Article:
Making money in the name of nurturing Dao: the religious business of Longhushan Daoist Complex and its legitimacy

PhD Mid-Term Review


XIE Shengjin


China in the World Building (188), Fellows Lane, ANU


Thursday, 25 January, 2018 - 15:00 to 16:30

Venue: CIW Library, Building 188, Fellows Lane

For centuries prior to 1949, it had been a common practice for Longhushan Daoist Complex (LDC) to provide religious products, especially ritual service in exchange for money, just as many freelance Daoist priests and other Daoist institutions had done. But with the dissolution of LDC in 1949, its practice of this kind consequently came to a halt, and it is not until 1980s when the Chinese Daoist Association decided to restore religious activities in Longhushan that LDC restarted this practice again. Over the past 30 years, the money LDC made each year through offering ritual services and other religious goods increased very quickly, just as the Chinese economy did.

In this chapter, I explore what products LDC has supplied and will supply in the future and how LDC Daoist clerics defend the legitimacy of its business by highlighting the importance of money in nurturing dao. I argue that by and large, the religious goods of LDC can be classified into two sorts, one for the laity and one for religious specialists (such as freelance Daoist priests, diviners and geomancers) who intend to make a living under the cloak of Daoism. Both sorts of products generate considerable amount of income to LDC. However, although money is indispensable to nurture dao in terms of the role money plays in sustaining LDC that is crucial in promoting Daoism, the LDC Daoist clerics’ purpose of nurturing dao through money is more secular than religious, and therefore nurturing dao with money does not fully legitimize LDC’s business.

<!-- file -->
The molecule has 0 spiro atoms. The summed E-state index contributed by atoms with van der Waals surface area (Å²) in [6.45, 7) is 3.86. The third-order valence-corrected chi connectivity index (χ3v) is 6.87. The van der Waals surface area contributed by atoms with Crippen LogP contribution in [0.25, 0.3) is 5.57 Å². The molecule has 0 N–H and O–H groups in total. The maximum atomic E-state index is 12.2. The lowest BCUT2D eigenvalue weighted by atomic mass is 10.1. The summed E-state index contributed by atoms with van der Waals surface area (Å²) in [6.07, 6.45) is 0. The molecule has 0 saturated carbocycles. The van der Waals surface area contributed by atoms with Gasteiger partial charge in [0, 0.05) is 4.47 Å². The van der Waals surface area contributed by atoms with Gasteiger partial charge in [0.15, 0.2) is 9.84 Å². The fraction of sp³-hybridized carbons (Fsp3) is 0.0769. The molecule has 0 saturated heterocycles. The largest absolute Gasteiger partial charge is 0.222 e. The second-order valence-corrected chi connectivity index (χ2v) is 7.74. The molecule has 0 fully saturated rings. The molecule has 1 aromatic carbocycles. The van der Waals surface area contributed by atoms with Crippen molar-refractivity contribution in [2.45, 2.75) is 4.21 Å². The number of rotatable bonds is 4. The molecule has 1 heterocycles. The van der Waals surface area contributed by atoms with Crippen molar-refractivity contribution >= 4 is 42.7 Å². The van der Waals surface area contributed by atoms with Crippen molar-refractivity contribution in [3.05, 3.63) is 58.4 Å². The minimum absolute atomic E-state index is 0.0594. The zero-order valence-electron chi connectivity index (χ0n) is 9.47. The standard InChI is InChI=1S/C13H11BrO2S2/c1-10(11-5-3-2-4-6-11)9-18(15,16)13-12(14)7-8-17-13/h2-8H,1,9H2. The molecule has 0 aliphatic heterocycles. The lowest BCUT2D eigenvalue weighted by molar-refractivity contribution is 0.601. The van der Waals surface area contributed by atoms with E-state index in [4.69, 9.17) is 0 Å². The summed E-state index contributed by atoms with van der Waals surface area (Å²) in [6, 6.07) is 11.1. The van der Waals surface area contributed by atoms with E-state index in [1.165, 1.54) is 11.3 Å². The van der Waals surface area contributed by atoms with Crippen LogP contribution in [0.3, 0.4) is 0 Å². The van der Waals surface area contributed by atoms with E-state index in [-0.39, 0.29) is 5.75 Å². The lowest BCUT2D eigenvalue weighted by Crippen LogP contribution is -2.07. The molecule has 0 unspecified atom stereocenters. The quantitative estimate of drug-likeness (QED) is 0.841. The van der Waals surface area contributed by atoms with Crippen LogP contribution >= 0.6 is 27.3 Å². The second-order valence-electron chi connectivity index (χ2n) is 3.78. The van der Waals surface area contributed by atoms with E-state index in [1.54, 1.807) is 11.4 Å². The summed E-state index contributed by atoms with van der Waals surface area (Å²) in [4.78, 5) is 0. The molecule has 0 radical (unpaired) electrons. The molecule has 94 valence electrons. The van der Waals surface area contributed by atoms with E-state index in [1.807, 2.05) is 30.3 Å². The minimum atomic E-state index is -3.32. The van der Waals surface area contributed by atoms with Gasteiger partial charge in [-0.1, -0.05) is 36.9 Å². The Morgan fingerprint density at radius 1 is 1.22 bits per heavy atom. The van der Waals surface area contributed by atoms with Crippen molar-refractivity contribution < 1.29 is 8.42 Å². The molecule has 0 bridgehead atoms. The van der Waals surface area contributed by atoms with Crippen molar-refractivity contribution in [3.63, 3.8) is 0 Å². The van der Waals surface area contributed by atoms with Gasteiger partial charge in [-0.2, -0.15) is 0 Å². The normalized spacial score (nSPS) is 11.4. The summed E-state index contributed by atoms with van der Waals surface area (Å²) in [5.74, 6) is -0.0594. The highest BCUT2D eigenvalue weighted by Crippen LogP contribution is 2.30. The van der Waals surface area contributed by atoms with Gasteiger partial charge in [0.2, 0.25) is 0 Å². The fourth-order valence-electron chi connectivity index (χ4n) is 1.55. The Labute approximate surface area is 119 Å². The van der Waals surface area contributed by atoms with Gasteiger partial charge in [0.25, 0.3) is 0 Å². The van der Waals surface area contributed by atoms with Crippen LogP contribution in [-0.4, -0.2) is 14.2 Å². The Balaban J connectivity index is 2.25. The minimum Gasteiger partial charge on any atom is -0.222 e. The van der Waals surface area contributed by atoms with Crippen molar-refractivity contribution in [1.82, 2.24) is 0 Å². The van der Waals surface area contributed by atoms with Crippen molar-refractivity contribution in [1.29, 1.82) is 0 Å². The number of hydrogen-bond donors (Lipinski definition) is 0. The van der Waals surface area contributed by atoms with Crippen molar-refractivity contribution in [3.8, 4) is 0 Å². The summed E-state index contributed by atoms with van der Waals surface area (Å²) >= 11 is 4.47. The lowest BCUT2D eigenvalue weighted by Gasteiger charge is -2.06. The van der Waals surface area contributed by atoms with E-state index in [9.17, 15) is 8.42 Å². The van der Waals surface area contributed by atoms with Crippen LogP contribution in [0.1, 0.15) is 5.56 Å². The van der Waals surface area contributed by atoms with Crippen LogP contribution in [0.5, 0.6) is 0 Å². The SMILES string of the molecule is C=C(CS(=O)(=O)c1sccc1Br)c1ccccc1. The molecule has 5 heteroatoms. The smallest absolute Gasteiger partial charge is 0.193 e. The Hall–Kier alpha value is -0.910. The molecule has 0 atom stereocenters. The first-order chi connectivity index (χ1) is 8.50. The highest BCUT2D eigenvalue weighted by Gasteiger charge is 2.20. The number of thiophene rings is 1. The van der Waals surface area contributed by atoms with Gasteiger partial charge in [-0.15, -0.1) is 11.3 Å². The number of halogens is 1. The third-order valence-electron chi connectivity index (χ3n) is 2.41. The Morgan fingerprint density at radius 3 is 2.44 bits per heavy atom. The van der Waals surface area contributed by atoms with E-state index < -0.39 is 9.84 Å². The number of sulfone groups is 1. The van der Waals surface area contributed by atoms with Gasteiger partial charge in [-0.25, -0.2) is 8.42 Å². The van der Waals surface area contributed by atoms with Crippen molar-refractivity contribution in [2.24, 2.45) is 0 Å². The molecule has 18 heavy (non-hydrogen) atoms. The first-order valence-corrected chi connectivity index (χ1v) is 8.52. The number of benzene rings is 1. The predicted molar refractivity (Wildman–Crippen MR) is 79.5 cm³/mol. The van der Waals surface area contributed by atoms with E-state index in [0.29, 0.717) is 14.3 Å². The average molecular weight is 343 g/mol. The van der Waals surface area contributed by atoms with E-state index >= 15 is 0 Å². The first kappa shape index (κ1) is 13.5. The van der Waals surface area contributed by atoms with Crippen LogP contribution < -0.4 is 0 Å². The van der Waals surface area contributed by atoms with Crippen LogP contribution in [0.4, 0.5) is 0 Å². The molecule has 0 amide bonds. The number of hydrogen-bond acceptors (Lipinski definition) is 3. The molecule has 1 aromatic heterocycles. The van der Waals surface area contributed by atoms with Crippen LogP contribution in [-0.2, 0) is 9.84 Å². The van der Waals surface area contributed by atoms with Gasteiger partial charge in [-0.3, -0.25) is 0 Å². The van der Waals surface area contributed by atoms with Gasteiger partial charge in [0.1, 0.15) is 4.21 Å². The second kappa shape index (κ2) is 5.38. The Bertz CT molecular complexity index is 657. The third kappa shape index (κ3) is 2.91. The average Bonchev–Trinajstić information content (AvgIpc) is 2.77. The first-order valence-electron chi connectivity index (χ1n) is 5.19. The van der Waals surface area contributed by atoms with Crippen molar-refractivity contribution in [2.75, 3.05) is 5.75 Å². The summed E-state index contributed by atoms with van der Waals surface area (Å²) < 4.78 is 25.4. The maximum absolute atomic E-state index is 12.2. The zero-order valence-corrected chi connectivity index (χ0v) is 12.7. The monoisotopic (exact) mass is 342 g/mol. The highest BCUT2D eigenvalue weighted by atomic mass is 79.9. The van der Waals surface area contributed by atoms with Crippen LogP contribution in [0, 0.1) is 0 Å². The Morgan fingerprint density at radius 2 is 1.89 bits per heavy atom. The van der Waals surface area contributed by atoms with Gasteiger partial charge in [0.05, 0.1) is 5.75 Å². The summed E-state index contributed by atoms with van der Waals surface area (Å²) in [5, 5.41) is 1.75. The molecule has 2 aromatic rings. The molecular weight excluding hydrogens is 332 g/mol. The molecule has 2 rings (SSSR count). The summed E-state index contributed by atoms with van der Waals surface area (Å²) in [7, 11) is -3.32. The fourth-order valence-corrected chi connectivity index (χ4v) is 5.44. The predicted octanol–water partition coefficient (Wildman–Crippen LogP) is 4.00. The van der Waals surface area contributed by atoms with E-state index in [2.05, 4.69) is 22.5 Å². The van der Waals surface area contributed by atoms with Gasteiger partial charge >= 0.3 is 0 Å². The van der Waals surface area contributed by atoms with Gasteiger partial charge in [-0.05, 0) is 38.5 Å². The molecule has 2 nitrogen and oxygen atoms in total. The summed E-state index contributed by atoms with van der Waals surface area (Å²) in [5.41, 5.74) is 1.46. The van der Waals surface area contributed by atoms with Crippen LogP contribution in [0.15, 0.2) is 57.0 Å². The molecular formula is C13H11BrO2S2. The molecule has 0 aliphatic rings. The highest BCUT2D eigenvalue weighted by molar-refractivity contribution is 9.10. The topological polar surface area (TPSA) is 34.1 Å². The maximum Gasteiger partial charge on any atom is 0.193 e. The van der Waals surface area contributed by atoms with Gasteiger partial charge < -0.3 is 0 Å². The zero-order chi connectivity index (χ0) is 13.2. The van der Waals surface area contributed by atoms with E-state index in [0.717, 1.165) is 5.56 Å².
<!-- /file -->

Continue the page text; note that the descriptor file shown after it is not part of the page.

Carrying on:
About the speaker

Xie Shengjin is a PhD Candidate in the College of Asia & the Pacific at the Australian National University. He received a Bachelors degree in sociology in 2010 and a Masters degree in anthropology in 2013 from Peking University. His doctoral research focuses on the secular dimension of contemporary Daoist clerics of Longhushan 龙虎山 Daoist Complex (LDC) in Southeast China, especially how LDC clerics provide religious goods to gain economic benefits and how their commercially-oriented religious activities affect their interactions with the state and society.



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